International studies on civil society organizations (CSOs) highlight how CSO's relation to the public sector is central to the characteristics of organizational change. This article contributes to this line of research in two ways. Firstly it explores how Swedish CSOs, involved with social services, are affected by proximity to and dependence on the public sector for their strategies of organizational evaluation. Based on a survey we investigate whether organizations' evaluation practices can be understood as the result of institutional pressure defined by a dominating public sector. The focus on evaluation practices is motivated by assumptions that evaluation principles based on public institutional logic, i.e. cost-effectiveness, evidence-based practice and competition, may threaten the integrity of organizations; by adapting evaluation standards defined by the public sector, particular characteristics and independence of CSOs are put at risks.
Secondly, the study contributes to scholarly debates concerning theoretical assumptions that resource dependence, contract-based and legislation-based coercive relations affect the evaluation strategies employed by CSOs. The analysis confirms the assumption that producing services in policy areas with legislation affects evaluation practice, but rejects assumptions that suggest similar influence based on resource dependence (except for regional funding) and contractual-based relations. The results lead us to examine how relations between CSOs and the public sector are ideally understood as encompassing both instrumental and intrinsic values. This knowledge is valuable for our understanding of the Swedish context. The fact that some of the study's assumptions are not supported, can be interpreted as an expression of a relationship between CSOs and the public sector that is characterized by mutual understanding, rather than power asymmetry that follows resource-dependency and contractual relationships. The study also contributes to scholarly debates on the impact of institutional pressure on CSOs, as it encourages a more detailed picture of the dimensions of institutional pressure as including historical as well as legislative and time-based contractual relationships.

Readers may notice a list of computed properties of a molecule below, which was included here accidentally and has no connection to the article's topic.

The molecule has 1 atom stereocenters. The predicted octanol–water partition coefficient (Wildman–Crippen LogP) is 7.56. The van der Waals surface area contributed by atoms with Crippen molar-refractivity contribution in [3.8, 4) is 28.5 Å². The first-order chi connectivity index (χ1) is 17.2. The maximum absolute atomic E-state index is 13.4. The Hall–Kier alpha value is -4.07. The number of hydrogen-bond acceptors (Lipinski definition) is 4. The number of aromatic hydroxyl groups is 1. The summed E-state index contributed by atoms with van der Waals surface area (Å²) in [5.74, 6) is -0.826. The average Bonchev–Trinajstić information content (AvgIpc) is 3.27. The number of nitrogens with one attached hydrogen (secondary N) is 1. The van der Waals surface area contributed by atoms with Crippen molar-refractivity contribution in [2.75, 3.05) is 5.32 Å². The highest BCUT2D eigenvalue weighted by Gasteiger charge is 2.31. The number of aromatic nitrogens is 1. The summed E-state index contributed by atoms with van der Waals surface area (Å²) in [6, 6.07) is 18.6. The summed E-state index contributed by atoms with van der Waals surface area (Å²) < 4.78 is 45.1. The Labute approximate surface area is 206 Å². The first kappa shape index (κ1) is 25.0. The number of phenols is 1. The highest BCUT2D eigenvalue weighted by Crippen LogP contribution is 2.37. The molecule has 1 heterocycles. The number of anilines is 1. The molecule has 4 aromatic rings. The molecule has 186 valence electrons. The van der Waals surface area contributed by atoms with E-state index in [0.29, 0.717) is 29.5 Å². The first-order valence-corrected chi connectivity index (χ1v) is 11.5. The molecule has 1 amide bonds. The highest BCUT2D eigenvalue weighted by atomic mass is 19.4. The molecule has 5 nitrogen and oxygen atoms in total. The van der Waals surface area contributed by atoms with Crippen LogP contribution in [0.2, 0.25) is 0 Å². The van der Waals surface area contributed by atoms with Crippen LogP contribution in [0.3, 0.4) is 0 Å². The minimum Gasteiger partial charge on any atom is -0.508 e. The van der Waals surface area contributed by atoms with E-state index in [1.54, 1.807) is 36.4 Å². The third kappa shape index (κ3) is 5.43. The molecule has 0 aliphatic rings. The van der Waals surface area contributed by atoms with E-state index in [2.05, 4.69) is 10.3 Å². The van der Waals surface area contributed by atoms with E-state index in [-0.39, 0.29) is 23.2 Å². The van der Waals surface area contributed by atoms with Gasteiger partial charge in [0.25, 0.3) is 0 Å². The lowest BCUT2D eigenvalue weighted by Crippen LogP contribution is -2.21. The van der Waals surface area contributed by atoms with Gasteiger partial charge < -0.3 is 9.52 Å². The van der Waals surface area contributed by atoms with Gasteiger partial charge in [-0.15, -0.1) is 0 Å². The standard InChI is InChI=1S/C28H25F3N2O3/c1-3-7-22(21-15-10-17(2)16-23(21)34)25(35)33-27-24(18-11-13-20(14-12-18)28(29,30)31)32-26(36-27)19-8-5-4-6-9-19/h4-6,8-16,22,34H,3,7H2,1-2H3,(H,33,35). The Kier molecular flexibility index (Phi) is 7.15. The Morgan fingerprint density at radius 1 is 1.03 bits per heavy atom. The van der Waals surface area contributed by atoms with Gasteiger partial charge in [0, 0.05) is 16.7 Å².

|Number of pages||24|
|Publication status||Published - 2020 Dec 8|